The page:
Treasury has announced:
the core principles that should guide reform of the international regulatory capital and liquidity framework to better protect the safety and soundness of individual banking firms and the stability of the global financial system and economy.
There are eight of these core principles given a brief explanation in the detailed announcement:
Core Principle #1: Capital requirements should be designed to protect the stability of the financial system (as well as the solvency of individual banking firms).
Among other things, a macro-prudential approach to regulation means: (i) reducing the extent to which the capital and accounting frameworks permit risk to accumulate in boom times, exacerbating the volatility of credit cycles; (ii) incorporating features that encourage or force banking firms to build larger capital cushions in good times; (iii) raising capital requirements for bank and non-bank financial firms that pose a threat to financial stability because of their combination of size, leverage, interconnectedness, and liquidity risk (Tier 1 FHCs) and for systemically risky exposure types; and (iv) improving the ability of banking firms to withstand firm-specific and system-wide liquidity shocks that can set off deleveraging spirals.
The document refers to Tier 1 FHCs quite often, raising the disquieting potential that this status will officially bestowed, which is the wrong thing to do. Instead, it would be far superior to (i) assign a progressive surcharge onto Risk-Weighted Assets as the firm gets larger; e.g., if RWA=$250-billion, no surcharge; 10% surcharge on the next $50-billion; 20% on the next $50-billion; and so on. A dual-track regime (one for Tier 1 FHCs, another for also-rans) is just going to create problems; and (ii) eliminate the favoured status of bank paper in the risk-weighting, so that banks in general hold less of each other’s paper.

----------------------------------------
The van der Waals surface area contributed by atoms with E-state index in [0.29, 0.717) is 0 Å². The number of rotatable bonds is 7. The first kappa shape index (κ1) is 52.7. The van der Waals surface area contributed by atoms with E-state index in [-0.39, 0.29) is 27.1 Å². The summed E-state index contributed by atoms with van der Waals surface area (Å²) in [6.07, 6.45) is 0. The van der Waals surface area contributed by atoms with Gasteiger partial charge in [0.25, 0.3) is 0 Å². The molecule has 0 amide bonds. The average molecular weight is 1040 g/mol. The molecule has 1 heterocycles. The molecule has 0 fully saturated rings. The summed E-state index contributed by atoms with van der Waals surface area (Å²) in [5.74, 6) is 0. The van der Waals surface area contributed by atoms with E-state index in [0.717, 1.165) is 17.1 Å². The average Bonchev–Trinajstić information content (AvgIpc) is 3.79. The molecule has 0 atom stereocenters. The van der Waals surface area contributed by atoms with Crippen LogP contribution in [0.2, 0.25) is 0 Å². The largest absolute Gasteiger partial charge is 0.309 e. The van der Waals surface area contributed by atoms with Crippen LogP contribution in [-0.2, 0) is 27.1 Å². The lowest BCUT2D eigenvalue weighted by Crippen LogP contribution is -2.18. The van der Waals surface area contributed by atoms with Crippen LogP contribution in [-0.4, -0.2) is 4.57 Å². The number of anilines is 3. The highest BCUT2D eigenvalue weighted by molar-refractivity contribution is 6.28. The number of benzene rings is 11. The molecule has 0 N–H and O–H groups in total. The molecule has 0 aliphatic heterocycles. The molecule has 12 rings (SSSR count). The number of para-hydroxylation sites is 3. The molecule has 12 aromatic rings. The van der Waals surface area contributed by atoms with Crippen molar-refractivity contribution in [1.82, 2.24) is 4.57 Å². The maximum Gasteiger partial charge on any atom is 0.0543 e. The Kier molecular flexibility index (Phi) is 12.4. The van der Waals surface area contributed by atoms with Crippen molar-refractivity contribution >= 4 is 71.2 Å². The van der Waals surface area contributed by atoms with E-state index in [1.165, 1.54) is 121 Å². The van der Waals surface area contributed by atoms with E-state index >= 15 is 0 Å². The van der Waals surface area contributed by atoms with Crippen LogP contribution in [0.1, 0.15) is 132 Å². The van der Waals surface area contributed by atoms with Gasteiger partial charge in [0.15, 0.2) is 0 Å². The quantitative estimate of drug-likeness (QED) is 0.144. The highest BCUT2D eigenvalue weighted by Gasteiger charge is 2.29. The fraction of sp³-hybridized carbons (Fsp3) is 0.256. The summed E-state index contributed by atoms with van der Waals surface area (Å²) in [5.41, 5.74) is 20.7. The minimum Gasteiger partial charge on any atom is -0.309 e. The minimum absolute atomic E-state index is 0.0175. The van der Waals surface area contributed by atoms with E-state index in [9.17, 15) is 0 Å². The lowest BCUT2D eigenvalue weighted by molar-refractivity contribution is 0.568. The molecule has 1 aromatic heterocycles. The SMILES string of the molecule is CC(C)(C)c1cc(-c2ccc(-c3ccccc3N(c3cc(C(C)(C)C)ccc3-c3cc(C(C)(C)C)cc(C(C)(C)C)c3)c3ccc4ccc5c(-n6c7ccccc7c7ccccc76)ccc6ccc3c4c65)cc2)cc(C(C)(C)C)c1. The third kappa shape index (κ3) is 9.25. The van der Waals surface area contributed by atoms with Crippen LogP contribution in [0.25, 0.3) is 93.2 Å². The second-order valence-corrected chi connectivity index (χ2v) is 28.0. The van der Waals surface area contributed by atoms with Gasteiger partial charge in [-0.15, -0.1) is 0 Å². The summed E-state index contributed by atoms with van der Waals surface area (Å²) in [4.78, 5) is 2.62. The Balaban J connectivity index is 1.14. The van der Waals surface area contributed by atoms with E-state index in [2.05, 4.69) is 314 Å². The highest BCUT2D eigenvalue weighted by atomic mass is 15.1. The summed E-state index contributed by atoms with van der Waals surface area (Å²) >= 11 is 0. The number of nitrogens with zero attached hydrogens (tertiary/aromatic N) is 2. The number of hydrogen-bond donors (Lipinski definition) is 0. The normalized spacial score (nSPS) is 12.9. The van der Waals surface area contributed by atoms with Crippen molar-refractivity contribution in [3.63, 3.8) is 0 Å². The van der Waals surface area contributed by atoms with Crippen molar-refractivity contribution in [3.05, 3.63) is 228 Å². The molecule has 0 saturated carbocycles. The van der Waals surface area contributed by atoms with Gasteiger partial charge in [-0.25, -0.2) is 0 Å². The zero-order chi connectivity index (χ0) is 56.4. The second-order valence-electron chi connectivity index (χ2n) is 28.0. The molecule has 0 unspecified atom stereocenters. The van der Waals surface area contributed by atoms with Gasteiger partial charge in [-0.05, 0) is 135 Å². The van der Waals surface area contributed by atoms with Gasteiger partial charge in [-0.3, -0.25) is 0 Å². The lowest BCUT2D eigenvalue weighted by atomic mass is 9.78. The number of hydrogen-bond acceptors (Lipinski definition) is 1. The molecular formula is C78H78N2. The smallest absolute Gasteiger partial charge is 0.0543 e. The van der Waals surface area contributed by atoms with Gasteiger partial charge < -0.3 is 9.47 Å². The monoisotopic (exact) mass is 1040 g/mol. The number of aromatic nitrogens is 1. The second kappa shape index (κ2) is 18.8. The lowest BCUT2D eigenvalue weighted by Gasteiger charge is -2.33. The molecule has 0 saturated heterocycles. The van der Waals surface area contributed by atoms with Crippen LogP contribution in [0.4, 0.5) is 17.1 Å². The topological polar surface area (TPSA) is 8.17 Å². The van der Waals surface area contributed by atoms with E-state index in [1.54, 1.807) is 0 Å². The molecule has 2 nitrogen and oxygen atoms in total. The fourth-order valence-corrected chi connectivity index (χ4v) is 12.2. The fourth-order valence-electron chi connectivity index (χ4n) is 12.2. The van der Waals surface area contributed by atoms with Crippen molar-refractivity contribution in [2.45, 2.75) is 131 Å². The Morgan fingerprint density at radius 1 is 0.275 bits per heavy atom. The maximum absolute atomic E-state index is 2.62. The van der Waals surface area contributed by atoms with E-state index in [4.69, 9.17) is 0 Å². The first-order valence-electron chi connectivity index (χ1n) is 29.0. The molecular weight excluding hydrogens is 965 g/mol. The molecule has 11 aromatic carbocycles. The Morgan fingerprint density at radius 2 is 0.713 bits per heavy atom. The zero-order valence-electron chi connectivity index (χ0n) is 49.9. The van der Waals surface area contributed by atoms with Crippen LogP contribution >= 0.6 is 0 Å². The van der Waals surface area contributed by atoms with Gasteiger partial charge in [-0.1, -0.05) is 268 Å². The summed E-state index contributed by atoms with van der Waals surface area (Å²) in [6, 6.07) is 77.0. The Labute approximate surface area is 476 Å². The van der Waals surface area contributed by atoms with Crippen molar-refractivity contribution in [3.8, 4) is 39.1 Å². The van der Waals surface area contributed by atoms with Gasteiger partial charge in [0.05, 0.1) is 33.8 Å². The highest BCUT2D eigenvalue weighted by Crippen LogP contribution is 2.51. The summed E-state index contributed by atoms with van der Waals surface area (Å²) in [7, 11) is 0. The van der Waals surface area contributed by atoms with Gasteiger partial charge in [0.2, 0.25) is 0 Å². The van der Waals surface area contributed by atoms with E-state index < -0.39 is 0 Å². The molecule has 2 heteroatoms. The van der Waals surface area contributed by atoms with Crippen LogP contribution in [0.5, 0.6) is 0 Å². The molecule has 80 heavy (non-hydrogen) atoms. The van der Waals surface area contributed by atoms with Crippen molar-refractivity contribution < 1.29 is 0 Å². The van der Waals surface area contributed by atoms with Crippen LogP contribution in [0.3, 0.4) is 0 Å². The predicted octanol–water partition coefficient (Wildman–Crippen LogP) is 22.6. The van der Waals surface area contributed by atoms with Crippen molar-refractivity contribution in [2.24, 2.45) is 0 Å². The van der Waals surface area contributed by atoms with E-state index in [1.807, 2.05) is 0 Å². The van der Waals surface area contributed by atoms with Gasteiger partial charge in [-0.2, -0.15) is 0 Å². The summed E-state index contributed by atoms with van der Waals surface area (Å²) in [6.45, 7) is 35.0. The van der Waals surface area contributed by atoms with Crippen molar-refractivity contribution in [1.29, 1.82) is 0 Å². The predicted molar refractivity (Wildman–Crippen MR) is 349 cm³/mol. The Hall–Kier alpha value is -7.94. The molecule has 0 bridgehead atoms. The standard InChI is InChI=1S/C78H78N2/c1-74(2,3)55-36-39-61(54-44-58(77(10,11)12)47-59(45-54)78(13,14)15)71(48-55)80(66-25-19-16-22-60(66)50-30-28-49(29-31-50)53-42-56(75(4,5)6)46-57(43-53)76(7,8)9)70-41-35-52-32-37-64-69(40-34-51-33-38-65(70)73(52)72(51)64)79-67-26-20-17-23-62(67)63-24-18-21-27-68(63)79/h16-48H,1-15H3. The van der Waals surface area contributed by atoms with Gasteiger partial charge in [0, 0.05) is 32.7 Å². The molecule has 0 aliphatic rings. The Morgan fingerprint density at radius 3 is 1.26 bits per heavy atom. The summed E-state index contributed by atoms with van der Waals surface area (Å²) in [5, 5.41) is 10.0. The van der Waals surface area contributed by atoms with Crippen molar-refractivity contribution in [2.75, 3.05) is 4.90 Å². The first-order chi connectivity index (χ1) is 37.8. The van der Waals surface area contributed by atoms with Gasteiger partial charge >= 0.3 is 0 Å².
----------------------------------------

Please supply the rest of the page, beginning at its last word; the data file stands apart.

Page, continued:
Core Principle #2: Capital requirements for all banking firms should be higher, and capital requirements for Tier 1 FHCs should be higher than capital requirements for other banking firms.
Core Principle #3: The regulatory capital framework should put greater emphasis on higher quality forms of capital.
For these reasons, during good economic conditions, common equity should constitute a large majority of a banking firm’s tier 1 capital, and tier 1 capital should constitute a large majority of a banking firm’s total regulatory capital. In addition, the inclusion in regulatory capital of deferred tax assets and non-equity hybrid and other innovative securities should be subject to strict, internationally consistent qualitative and quantitative limits.
We also consider it important that voting common equity represent a large majority of a banking firm’s tier 1 capital.
In other words, they don’t like the extent to which preferred shares and Innovative Tier 1 Capital have been used and they really dislike sub-debt.
Core Principle #4: Risk-based capital requirements should be a function of the relative risk of a banking firm’s exposures, and risk-based capital ratios should better reflect a banking firm’s current financial condition.
Among other things, we must reduce to the extent possible the vulnerabilities that may arise from excessive regulatory reliance on internal banking firm models or ratings from credit rating agencies to measure risk.